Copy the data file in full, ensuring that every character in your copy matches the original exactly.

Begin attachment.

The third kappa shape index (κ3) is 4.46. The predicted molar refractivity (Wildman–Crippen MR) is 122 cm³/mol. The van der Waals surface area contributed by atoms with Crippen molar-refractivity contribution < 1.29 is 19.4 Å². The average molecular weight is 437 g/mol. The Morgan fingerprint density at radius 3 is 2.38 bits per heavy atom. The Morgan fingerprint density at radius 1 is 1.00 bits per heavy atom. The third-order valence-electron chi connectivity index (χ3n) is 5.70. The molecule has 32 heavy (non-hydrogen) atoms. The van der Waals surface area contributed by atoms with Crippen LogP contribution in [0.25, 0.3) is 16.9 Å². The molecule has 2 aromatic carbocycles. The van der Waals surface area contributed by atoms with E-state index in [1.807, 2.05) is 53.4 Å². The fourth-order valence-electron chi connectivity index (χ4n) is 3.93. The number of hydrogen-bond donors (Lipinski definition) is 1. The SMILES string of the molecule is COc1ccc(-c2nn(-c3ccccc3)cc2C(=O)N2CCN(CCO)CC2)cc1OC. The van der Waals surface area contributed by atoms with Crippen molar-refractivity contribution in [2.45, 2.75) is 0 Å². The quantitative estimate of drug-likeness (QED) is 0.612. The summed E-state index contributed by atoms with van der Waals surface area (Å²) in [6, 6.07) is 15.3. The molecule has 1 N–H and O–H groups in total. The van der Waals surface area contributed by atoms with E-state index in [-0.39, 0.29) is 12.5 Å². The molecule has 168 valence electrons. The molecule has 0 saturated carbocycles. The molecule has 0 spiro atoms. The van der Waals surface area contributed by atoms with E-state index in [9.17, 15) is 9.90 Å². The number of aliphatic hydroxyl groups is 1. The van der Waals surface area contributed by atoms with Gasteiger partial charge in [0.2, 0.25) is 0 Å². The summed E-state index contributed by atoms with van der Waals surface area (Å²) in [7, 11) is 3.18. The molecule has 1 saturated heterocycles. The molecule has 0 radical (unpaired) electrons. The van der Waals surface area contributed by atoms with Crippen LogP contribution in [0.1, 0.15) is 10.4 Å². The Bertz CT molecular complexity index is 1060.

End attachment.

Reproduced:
The third kappa shape index (κ3) is 4.46. The predicted molar refractivity (Wildman–Crippen MR) is 122 cm³/mol. The van der Waals surface area contributed by atoms with Crippen molar-refractivity contribution < 1.29 is 19.4 Å². The average molecular weight is 437 g/mol. The Morgan fingerprint density at radius 3 is 2.38 bits per heavy atom. The Morgan fingerprint density at radius 1 is 1.00 bits per heavy atom. The third-order valence-electron chi connectivity index (χ3n) is 5.70. The molecule has 32 heavy (non-hydrogen) atoms. The van der Waals surface area contributed by atoms with Crippen LogP contribution in [0.25, 0.3) is 16.9 Å². The molecule has 2 aromatic carbocycles. The van der Waals surface area contributed by atoms with E-state index in [1.807, 2.05) is 53.4 Å². The fourth-order valence-electron chi connectivity index (χ4n) is 3.93. The number of hydrogen-bond donors (Lipinski definition) is 1. The SMILES string of the molecule is COc1ccc(-c2nn(-c3ccccc3)cc2C(=O)N2CCN(CCO)CC2)cc1OC. The van der Waals surface area contributed by atoms with Crippen molar-refractivity contribution in [2.45, 2.75) is 0 Å². The quantitative estimate of drug-likeness (QED) is 0.612. The summed E-state index contributed by atoms with van der Waals surface area (Å²) in [6, 6.07) is 15.3. The molecule has 1 N–H and O–H groups in total. The van der Waals surface area contributed by atoms with E-state index in [-0.39, 0.29) is 12.5 Å². The molecule has 168 valence electrons. The molecule has 0 saturated carbocycles. The molecule has 0 spiro atoms. The van der Waals surface area contributed by atoms with E-state index in [9.17, 15) is 9.90 Å². The number of aliphatic hydroxyl groups is 1. The van der Waals surface area contributed by atoms with Gasteiger partial charge in [0.2, 0.25) is 0 Å². The summed E-state index contributed by atoms with van der Waals surface area (Å²) in [7, 11) is 3.18. The molecule has 1 saturated heterocycles. The molecule has 0 radical (unpaired) electrons. The van der Waals surface area contributed by atoms with Crippen LogP contribution in [0.1, 0.15) is 10.4 Å². The Bertz CT molecular complexity index is 1060.